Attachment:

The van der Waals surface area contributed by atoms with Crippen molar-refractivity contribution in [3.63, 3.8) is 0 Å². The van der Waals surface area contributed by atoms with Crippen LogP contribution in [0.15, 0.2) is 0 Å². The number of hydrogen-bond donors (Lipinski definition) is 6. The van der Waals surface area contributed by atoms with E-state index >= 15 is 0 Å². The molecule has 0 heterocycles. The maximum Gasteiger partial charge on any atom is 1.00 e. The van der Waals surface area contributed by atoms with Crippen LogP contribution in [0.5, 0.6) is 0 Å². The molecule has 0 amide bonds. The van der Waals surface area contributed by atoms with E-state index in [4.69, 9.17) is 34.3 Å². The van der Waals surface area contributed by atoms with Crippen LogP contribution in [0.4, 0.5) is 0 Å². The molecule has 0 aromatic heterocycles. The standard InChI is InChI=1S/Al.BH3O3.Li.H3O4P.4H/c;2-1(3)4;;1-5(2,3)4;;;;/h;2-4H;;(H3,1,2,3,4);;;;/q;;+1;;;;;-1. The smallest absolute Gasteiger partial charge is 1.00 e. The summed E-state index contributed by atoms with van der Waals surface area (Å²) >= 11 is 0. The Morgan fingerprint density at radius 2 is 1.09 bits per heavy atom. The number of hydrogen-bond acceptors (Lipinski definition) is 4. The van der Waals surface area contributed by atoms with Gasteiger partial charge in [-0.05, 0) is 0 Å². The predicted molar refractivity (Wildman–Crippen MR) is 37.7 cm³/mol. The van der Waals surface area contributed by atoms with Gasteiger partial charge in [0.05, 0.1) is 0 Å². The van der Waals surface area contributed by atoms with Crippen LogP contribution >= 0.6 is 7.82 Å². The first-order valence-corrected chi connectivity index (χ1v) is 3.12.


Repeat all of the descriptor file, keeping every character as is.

The van der Waals surface area contributed by atoms with Crippen molar-refractivity contribution in [3.63, 3.8) is 0 Å². The van der Waals surface area contributed by atoms with Crippen LogP contribution in [0.15, 0.2) is 0 Å². The number of hydrogen-bond donors (Lipinski definition) is 6. The van der Waals surface area contributed by atoms with E-state index >= 15 is 0 Å². The molecule has 0 heterocycles. The maximum Gasteiger partial charge on any atom is 1.00 e. The van der Waals surface area contributed by atoms with Crippen LogP contribution in [0.5, 0.6) is 0 Å². The molecule has 0 amide bonds. The van der Waals surface area contributed by atoms with E-state index in [4.69, 9.17) is 34.3 Å². The van der Waals surface area contributed by atoms with Crippen LogP contribution in [0.4, 0.5) is 0 Å². The molecule has 0 aromatic heterocycles. The standard InChI is InChI=1S/Al.BH3O3.Li.H3O4P.4H/c;2-1(3)4;;1-5(2,3)4;;;;/h;2-4H;;(H3,1,2,3,4);;;;/q;;+1;;;;;-1. The smallest absolute Gasteiger partial charge is 1.00 e. The summed E-state index contributed by atoms with van der Waals surface area (Å²) >= 11 is 0. The Morgan fingerprint density at radius 2 is 1.09 bits per heavy atom. The number of hydrogen-bond acceptors (Lipinski definition) is 4. The van der Waals surface area contributed by atoms with Gasteiger partial charge in [-0.05, 0) is 0 Å². The predicted molar refractivity (Wildman–Crippen MR) is 37.7 cm³/mol. The van der Waals surface area contributed by atoms with Gasteiger partial charge in [0.05, 0.1) is 0 Å². The van der Waals surface area contributed by atoms with Crippen LogP contribution >= 0.6 is 7.82 Å². The first-order valence-corrected chi connectivity index (χ1v) is 3.12.